The glimpse of Cassandra I earlier had, was all the obsession that kept me going. I had to find Cassandra. I began to run. This is illusion! This is crazy! Turn back now, Jan! Don’t be a fool! Voices rattled in disturbing barrage in my head, voices already destined for neglect, voices I would quickly drown in a river if I could, voices that had become my greatest enemy. Two security guards at the hospital’s reception saw me in my disheveled mood. I was very much a psychiatric patient as far as they were concerned, one that must constitute danger to the public if left to get away. They could not do a thing however, because they could not get off their seats and initiate a chase. Their discovery was that their ass just got glued to their seats. They had mouths of course, but they could not utter a word with them as well, their tongues having got glued to their teeth. Strange! I wondered if it was Cassandra that had worked things in my favor that way.

“Where is Cassandra?” I continued to scream and run. “I’ve got to get to Cassandra! Where is Cassandra?”

I was still screaming and running when I got to the main hospital gate. No one else was about to use it, but me. It was wide open, with the guards there, so busy sleeping and farting, snoring like they just returned from carousing with Lionel Ritchie’s song all night long. I continued to scream for Cassandra and run as I used the gate. A major road was less than hundred meters ahead of me. I turned back in a flash, as I ran. The hospital gate was now closed, and the guards, now awake and seriously minding their duty post. Maybe Cassandra has done it again, I thought. Tires had begun screeching by the time I looked forward again. Too late, a car was already so close, braking so useless, and bam!!

Screams pierced the atmosphere and fed it lots of sorrow. I was on the ground, my mortal body convulsing and bathed in blood, breath almost fully gone from it. A distraught crowd soon gathered. The lady who hit me, got to see what she had done, collapsed at once and passed out. An ambulance was quickly in hand, but my new form would not need that. I gently got off, stood apart, and watched, as the body it used to inhabit, now lifeless, was taken into the ambulance on a stretcher. It was at this time that I looked beyond the gory scene and far off. I saw a billboard far ahead. And on it was the name I knew so well, so boldly written and up in lights. CASSANDRA CROSS. I smiled and began to walk away, away to the billboard, a slight wind now around. I turned and looked back after a while, saw no mortals again, but a silvery hedge that had risen to barricade where I had stepped away from—a world for mortal bodies.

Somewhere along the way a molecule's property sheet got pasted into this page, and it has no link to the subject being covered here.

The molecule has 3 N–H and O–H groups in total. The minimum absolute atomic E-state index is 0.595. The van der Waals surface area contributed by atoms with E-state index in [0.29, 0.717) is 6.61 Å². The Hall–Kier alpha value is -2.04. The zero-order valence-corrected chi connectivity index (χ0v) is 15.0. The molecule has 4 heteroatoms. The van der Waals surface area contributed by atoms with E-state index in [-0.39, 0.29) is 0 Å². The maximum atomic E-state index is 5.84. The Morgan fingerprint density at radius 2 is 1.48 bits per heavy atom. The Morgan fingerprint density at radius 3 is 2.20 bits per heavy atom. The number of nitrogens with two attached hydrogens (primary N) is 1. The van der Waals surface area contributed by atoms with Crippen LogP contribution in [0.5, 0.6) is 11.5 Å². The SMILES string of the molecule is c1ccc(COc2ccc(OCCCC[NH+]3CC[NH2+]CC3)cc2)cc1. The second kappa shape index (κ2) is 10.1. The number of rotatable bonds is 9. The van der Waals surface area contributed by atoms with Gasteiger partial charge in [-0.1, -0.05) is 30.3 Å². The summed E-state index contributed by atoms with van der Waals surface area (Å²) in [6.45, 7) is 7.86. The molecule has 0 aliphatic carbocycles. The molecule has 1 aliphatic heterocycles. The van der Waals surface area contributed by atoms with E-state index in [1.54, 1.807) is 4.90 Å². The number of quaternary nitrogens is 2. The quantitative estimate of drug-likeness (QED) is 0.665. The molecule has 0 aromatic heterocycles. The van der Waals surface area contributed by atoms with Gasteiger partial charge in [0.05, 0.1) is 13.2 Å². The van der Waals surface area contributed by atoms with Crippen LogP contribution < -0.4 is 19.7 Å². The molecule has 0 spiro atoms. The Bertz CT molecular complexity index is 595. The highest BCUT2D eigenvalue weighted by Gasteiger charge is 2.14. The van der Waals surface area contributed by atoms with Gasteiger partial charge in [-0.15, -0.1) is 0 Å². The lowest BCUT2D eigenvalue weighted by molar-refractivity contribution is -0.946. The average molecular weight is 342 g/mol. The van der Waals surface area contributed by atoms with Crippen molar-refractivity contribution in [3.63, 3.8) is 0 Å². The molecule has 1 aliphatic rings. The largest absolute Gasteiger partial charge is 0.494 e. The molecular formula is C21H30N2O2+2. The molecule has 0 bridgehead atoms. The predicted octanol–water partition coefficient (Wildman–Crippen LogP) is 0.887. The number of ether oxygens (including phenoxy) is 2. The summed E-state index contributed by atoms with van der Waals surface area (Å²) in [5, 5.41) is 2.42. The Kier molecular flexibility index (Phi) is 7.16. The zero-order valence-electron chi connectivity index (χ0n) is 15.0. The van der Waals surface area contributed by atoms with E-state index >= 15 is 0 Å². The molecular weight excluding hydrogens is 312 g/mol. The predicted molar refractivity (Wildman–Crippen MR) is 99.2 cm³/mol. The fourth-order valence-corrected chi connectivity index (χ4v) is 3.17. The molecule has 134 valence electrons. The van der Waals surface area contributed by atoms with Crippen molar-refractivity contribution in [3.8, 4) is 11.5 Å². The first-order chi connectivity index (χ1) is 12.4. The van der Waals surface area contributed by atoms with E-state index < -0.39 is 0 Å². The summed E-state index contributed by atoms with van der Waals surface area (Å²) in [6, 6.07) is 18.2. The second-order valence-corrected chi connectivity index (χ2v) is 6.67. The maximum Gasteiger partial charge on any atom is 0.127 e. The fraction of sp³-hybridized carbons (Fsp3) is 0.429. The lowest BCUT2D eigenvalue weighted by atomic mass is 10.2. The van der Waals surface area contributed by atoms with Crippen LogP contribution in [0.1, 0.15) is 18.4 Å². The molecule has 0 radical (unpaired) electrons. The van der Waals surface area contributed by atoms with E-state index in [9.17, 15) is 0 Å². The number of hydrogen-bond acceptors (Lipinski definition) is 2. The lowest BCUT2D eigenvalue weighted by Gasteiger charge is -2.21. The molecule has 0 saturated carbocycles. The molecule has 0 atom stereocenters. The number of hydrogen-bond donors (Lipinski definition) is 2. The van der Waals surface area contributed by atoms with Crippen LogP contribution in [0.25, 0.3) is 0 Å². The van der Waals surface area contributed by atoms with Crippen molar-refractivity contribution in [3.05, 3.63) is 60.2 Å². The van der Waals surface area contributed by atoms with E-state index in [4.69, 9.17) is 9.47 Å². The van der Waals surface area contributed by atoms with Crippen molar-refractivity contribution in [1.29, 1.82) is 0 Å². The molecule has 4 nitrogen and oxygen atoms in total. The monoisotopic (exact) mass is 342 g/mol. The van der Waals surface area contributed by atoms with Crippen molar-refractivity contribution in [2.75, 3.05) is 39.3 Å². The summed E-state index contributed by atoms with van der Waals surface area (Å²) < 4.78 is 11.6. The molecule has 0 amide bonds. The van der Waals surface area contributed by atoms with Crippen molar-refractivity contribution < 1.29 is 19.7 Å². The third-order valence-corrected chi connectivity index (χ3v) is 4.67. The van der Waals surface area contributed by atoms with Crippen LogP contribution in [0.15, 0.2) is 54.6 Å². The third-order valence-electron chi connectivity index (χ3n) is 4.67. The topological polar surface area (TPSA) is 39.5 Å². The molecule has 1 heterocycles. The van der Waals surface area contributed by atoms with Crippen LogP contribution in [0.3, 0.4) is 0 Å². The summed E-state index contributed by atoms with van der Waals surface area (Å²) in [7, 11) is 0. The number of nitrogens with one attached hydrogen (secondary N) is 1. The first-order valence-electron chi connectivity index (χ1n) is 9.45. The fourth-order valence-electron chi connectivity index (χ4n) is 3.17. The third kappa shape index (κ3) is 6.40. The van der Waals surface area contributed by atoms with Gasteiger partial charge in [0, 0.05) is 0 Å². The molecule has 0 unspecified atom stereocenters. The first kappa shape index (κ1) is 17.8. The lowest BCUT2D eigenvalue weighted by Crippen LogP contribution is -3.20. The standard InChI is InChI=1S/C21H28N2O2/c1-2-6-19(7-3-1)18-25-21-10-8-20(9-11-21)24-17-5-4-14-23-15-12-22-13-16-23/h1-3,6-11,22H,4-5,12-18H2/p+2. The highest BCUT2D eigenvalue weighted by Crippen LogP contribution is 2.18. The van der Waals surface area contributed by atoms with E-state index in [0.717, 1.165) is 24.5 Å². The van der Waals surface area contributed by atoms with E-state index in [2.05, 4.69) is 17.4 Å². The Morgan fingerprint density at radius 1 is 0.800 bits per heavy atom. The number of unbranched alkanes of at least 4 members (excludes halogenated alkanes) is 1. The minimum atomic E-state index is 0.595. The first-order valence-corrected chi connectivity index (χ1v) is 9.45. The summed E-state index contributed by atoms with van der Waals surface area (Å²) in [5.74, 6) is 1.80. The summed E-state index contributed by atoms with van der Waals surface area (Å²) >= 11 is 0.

You belong there no more, said a voice to me, one I assumed must be that of Cassandra. Come, Jan, to what the power of love has designed for you.

And right up the sky of my new world, the moon drifted in and out of sight at the back of shifting clouds. I turned my smiles-filled face forward, love propelling me closer and closer to the billboard.

Cassandra, where are you? I asked in a tone struck by love, when I got to the billboard at last. I could see the billboard begin to shrink, silvery light curling up the sky, the voice of the wind everywhere, and aloud, the words, CASSANDRA CROSS, coming off the billboard and dangling in the air, its red color beaming bright. It suddenly dropped to the ground, rose up at once, and gave rise to a tall form, so bright in her whiteness, with a beautiful face. She had a long red robe on, and was smiling at me, thin silvery smoke leaping off her head spasmodically, just like it now did from mine. Then I beheld the full beauty in the one I called The Voice in my mortal days. And the question, where is Cassandra, had become one I had to ask no more.

Here I am, Jan, Cassandra spoke to me with a smile, a welcoming smile. I’ve been waiting for you, she went ahead to say.

Cassandra? I asked like I wasn’t still sure she was the one. It felt sweet in a romantic sort of way, how overflowing joy could make me pretend like that.

Yes, I am Cassandra.

Now I see you know very much about the big old book and the wedding ring of steel I discovered in the other world when I was a bachelor.

Cassandra replied after she took some time to smile like she was too shy to say what she wanted.

I am the one who buried them and made sure you found them, she said. The book was an account of how your journey to me would be.

And the wedding ring of steel?

A symbol of you and me together like it was made to be from the very beginning of time. Hearing those words got me thrilled.

Amazing and beautiful, I said.

Good to have you now, said Cassandra.

You’re so beautiful, Cassandra…

Jan, you’re so handsome…

Oh…., I moaned and ran off. There was no other place I was headed other than into Cassandra’s extended arms that already awaited me. An embrace happened. Then a deep kiss followed, one that shot thousands of heart-shape symbols of love into the expansive domain of the sky. It was a kiss neither Cassandra nor I was in any hurry to quit.

Can we get married now and make babies? I asked Cassandra when I eventually disengaged my lips from hers.

Babies of our kind like mere mortals do? Cassandra responded.

Yes, I would love to.

I’m ovulating, Cassandra informed me.

And that was the sweetest part ready to happen at the right time for me to have what I could not have in the previous world, when I used to believe Stefi was my true wife. Kids and more kids. I found home. Home sweet home. No place like home. I am finally with whom I truly belong to, Cassandra Cross, and with a ring on our love, which makes us have a marriage. This is the end I did not see coming. A splendid one! No regrets about all I had to go through to be with Cassandra. And what do you think I am now? Wait a second! Are you kidding? Seriously? Did I just hear you call me a ghost?